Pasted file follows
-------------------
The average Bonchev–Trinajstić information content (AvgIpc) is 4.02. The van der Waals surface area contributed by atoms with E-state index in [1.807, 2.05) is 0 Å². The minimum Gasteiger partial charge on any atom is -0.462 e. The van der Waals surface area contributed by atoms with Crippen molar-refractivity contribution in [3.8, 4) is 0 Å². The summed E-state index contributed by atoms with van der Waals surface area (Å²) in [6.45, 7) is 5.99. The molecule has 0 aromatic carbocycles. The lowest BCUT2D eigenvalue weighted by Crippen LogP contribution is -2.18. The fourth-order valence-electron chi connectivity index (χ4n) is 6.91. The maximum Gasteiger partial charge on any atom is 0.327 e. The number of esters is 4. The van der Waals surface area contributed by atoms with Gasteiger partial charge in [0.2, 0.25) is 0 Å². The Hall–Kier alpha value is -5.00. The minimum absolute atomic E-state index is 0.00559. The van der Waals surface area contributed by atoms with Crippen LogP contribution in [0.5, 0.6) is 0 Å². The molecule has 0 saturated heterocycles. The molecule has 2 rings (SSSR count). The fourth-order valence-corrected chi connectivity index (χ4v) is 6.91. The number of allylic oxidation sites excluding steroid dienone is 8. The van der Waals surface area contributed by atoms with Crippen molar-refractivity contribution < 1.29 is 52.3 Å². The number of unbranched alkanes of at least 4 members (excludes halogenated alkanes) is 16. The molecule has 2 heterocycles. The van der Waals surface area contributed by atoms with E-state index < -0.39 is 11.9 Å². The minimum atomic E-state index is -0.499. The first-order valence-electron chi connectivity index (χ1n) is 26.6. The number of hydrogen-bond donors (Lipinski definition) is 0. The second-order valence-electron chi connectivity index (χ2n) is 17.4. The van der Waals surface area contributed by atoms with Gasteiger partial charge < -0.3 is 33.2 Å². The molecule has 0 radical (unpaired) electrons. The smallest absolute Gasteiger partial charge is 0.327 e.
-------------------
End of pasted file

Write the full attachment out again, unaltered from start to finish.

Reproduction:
The average Bonchev–Trinajstić information content (AvgIpc) is 4.02. The van der Waals surface area contributed by atoms with E-state index in [1.807, 2.05) is 0 Å². The minimum Gasteiger partial charge on any atom is -0.462 e. The van der Waals surface area contributed by atoms with Crippen molar-refractivity contribution in [3.8, 4) is 0 Å². The summed E-state index contributed by atoms with van der Waals surface area (Å²) in [6.45, 7) is 5.99. The molecule has 0 aromatic carbocycles. The lowest BCUT2D eigenvalue weighted by Crippen LogP contribution is -2.18. The fourth-order valence-electron chi connectivity index (χ4n) is 6.91. The maximum Gasteiger partial charge on any atom is 0.327 e. The number of esters is 4. The van der Waals surface area contributed by atoms with Gasteiger partial charge in [0.2, 0.25) is 0 Å². The Hall–Kier alpha value is -5.00. The minimum absolute atomic E-state index is 0.00559. The van der Waals surface area contributed by atoms with Crippen LogP contribution in [0.5, 0.6) is 0 Å². The molecule has 0 saturated heterocycles. The molecule has 2 rings (SSSR count). The fourth-order valence-corrected chi connectivity index (χ4v) is 6.91. The number of allylic oxidation sites excluding steroid dienone is 8. The van der Waals surface area contributed by atoms with Crippen molar-refractivity contribution < 1.29 is 52.3 Å². The number of unbranched alkanes of at least 4 members (excludes halogenated alkanes) is 16. The molecule has 2 heterocycles. The van der Waals surface area contributed by atoms with E-state index < -0.39 is 11.9 Å². The minimum atomic E-state index is -0.499. The first-order valence-electron chi connectivity index (χ1n) is 26.6. The number of hydrogen-bond donors (Lipinski definition) is 0. The second-order valence-electron chi connectivity index (χ2n) is 17.4. The van der Waals surface area contributed by atoms with Gasteiger partial charge < -0.3 is 33.2 Å². The molecule has 0 radical (unpaired) electrons. The smallest absolute Gasteiger partial charge is 0.327 e.